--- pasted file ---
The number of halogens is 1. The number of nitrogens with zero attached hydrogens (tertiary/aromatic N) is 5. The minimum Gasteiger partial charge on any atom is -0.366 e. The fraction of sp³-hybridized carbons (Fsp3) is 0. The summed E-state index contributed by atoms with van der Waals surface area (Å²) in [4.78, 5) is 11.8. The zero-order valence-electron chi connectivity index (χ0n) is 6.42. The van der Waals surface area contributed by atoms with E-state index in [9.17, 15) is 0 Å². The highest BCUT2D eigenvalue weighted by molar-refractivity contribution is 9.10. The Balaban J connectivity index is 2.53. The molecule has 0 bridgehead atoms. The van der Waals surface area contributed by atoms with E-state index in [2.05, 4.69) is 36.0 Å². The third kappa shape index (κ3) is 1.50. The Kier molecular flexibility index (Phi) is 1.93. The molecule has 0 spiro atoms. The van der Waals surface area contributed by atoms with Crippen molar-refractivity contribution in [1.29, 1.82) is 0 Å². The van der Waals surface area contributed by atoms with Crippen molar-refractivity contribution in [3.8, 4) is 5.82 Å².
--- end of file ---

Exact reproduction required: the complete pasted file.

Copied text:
The number of halogens is 1. The number of nitrogens with zero attached hydrogens (tertiary/aromatic N) is 5. The minimum Gasteiger partial charge on any atom is -0.366 e. The fraction of sp³-hybridized carbons (Fsp3) is 0. The summed E-state index contributed by atoms with van der Waals surface area (Å²) in [4.78, 5) is 11.8. The zero-order valence-electron chi connectivity index (χ0n) is 6.42. The van der Waals surface area contributed by atoms with E-state index in [9.17, 15) is 0 Å². The highest BCUT2D eigenvalue weighted by molar-refractivity contribution is 9.10. The Balaban J connectivity index is 2.53. The molecule has 0 bridgehead atoms. The van der Waals surface area contributed by atoms with E-state index in [2.05, 4.69) is 36.0 Å². The third kappa shape index (κ3) is 1.50. The Kier molecular flexibility index (Phi) is 1.93. The molecule has 0 spiro atoms. The van der Waals surface area contributed by atoms with Crippen molar-refractivity contribution in [1.29, 1.82) is 0 Å². The van der Waals surface area contributed by atoms with Crippen molar-refractivity contribution in [3.8, 4) is 5.82 Å².